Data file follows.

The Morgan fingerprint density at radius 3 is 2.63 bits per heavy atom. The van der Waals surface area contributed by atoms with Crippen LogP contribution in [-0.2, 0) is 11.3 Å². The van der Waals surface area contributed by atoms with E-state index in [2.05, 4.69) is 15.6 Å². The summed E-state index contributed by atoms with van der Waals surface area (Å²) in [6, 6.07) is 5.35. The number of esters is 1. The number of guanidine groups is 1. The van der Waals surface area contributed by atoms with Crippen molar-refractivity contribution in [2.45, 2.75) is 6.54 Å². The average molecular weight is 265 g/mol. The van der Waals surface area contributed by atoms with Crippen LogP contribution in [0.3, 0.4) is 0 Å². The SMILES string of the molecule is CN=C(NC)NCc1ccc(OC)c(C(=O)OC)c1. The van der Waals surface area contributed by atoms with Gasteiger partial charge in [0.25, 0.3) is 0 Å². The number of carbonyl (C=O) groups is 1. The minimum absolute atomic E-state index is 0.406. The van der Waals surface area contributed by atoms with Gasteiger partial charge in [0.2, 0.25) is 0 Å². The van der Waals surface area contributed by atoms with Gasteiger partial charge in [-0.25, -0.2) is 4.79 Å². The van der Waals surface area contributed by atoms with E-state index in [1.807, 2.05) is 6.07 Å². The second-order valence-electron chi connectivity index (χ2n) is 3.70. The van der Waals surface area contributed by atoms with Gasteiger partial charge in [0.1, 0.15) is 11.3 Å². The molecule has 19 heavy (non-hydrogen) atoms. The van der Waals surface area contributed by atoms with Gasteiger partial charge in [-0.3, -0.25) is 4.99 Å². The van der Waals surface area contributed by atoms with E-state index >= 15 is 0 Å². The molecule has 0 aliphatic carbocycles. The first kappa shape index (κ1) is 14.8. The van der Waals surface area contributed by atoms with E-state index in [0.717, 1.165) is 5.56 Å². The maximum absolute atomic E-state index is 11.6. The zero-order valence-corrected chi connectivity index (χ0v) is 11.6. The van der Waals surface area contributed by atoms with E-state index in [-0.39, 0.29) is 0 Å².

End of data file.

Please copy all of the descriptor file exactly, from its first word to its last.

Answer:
The Morgan fingerprint density at radius 3 is 2.63 bits per heavy atom. The van der Waals surface area contributed by atoms with Crippen LogP contribution in [-0.2, 0) is 11.3 Å². The van der Waals surface area contributed by atoms with E-state index in [2.05, 4.69) is 15.6 Å². The summed E-state index contributed by atoms with van der Waals surface area (Å²) in [6, 6.07) is 5.35. The number of esters is 1. The number of guanidine groups is 1. The van der Waals surface area contributed by atoms with Crippen molar-refractivity contribution in [2.45, 2.75) is 6.54 Å². The average molecular weight is 265 g/mol. The van der Waals surface area contributed by atoms with Crippen LogP contribution in [0.3, 0.4) is 0 Å². The SMILES string of the molecule is CN=C(NC)NCc1ccc(OC)c(C(=O)OC)c1. The van der Waals surface area contributed by atoms with Gasteiger partial charge in [0.25, 0.3) is 0 Å². The number of carbonyl (C=O) groups is 1. The minimum absolute atomic E-state index is 0.406. The van der Waals surface area contributed by atoms with Gasteiger partial charge in [0.2, 0.25) is 0 Å². The van der Waals surface area contributed by atoms with Gasteiger partial charge in [-0.25, -0.2) is 4.79 Å². The van der Waals surface area contributed by atoms with E-state index in [1.807, 2.05) is 6.07 Å². The second-order valence-electron chi connectivity index (χ2n) is 3.70. The van der Waals surface area contributed by atoms with Gasteiger partial charge in [0.1, 0.15) is 11.3 Å². The molecule has 19 heavy (non-hydrogen) atoms. The van der Waals surface area contributed by atoms with Gasteiger partial charge in [-0.3, -0.25) is 4.99 Å². The van der Waals surface area contributed by atoms with E-state index >= 15 is 0 Å². The molecule has 0 aliphatic carbocycles. The first kappa shape index (κ1) is 14.8. The van der Waals surface area contributed by atoms with E-state index in [0.717, 1.165) is 5.56 Å². The maximum absolute atomic E-state index is 11.6. The zero-order valence-corrected chi connectivity index (χ0v) is 11.6. The van der Waals surface area contributed by atoms with E-state index in [-0.39, 0.29) is 0 Å².